Level testing is an important part of the tradition of practicing martial arts and is a very significant tool for the learning process of each student. These tests offer a fantastic opportunity for students to assess their strengths under pressure and identify weaknesses that may not always be apparent to them or which they may not readily admit to.

Every few months, I send invitations to those whom I believe have demonstrated the capability and readiness to advance to the next stage in their training. Last week, I sent out level test invitations to several dozen students, sparking a number of intriguing conversations from which I believe the entire Krav community can learn.

The first conversation was somewhat of a “complaint” from a student who felt he deserved to be tested for the next level this month, though, in my opinion, he was not yet ready. His primary argument was, “I’ve trained the required number of hours.”

While it’s true that he met the training hour requirement, mere hours are not a measure of success. Rather, the accumulated knowledge and skill from training is what matters. Many students will overestimate their abilities, believing they are more capable than they truly are. This is precisely why we conduct level testing—it serves as a reality-check, and tests the ability to cope with pressure and endurance without a coach there to remind them of the techniques.

As an instructor, my role is to guide and help students grow and develop proper self-defense skills according to their capabilities and needs. I do not want to send someone to a test just to satisfy their desire to participate, only to see them fail because they did not display sufficient ability during their level test.

The student’s second argument was, “Others who trained less than me are being tested.” This is also a valid point but fails to consider individual ability, instead comparing a quantitative measure based on the average time it usually takes a student to progress from one level to another. Some students progress much faster than others because of their discipline and other qualities that serve their learning process.

This is not to say that some are “better” than others as humans! There are different types of intelligence (you can search for “Howard Gardner’s Theory of Multiple Intelligences”), and while some people may have types of high intellectual capabilities, their physical abilities might not be as strong. One intellectual capability does not necessarily reflect the other.

Another student expressed a desire to be tested for a higher level than the one he was scheduled for, arguing that other students at a higher level were not as competent as him across various metrics. He was correct in his assessment, but he did not consider the other student’s starting point. His starting point was much higher than that of the student he compared himself to. While his athletic ability is indeed superior, his level of perseverance is lower and not worthy of recognition or reward, unlike the less capable student who demonstrated significant endurance and improvement from his weaker starting points.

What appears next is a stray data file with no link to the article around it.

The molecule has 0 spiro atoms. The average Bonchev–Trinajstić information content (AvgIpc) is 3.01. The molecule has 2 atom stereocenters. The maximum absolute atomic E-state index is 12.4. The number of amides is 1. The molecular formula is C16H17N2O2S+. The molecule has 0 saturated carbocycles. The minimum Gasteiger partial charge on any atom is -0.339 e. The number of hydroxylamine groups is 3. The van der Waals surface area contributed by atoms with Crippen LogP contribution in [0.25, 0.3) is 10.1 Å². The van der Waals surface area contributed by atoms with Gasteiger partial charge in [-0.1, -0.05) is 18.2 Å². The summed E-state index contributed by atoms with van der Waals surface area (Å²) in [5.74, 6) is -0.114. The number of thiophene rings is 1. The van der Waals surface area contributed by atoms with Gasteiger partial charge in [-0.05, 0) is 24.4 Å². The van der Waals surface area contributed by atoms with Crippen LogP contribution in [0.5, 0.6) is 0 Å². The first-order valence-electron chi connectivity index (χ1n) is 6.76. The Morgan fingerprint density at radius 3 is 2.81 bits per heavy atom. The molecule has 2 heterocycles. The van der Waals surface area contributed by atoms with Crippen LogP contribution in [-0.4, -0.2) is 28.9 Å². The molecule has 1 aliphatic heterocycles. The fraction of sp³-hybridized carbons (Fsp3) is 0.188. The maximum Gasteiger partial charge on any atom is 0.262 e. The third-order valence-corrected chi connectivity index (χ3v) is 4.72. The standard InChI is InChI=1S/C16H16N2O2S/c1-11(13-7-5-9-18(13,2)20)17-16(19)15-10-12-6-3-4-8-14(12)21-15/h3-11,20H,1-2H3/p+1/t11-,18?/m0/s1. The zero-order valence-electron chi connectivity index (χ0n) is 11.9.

This conversation raises an interesting philosophical point—should students be judged solely on their abilities or also on their progress? This is a topic I often explore and discuss with colleagues. The truth is, there is no single answer. I believe people should be recognized for both effort and progress, even if they do not possess high abilities. The goal is to motivate them to aspire higher over time, and possibly not just to meet their limits but to create new ones that they were previously unaware of.

Another student approached me saying she did not feel ready to test, although professionally, I thought she was more than prepared; she was simply afraid to try. This is not a rational fear, as technically, she is skilled and ready. She holds a belief that she must be perfect before she can be tested. Practically, this is an unachievable goal.

While the world has changed a lot in the past few years, and almost everything is designed to provide instant gratification, how we learn hasn’t changed. We have to learn, practice, repeat, add pressure, repeat again, add more pressure, and repeat all over again.

We must not compare ourselves to others in a practice that is based on self-progression. While many of the metrics we have in mind are quantifiable, not all of them in fact are measurable.

We must adjust our expectations to reality and not confuse our desires with our actual skill levels. If we approach our learning with humility, the results won’t be too late to come. It just won’t happen on the desired schedule.

The best record to beat is yourself. Be better than you were yesterday, and you are ahead.

1 comment

  1. I can definitely relate to those who fear testing. I’m like the kitten who looks in the mirror and sees a lion. And then I am put under pressure and get a rude awakening that nope….I’m still just a kitten. Thanks though for the constant reminder of why it is important to test. The first sentence really resonates. It is an important part of the tradition that I should embrace and stop avoiding.

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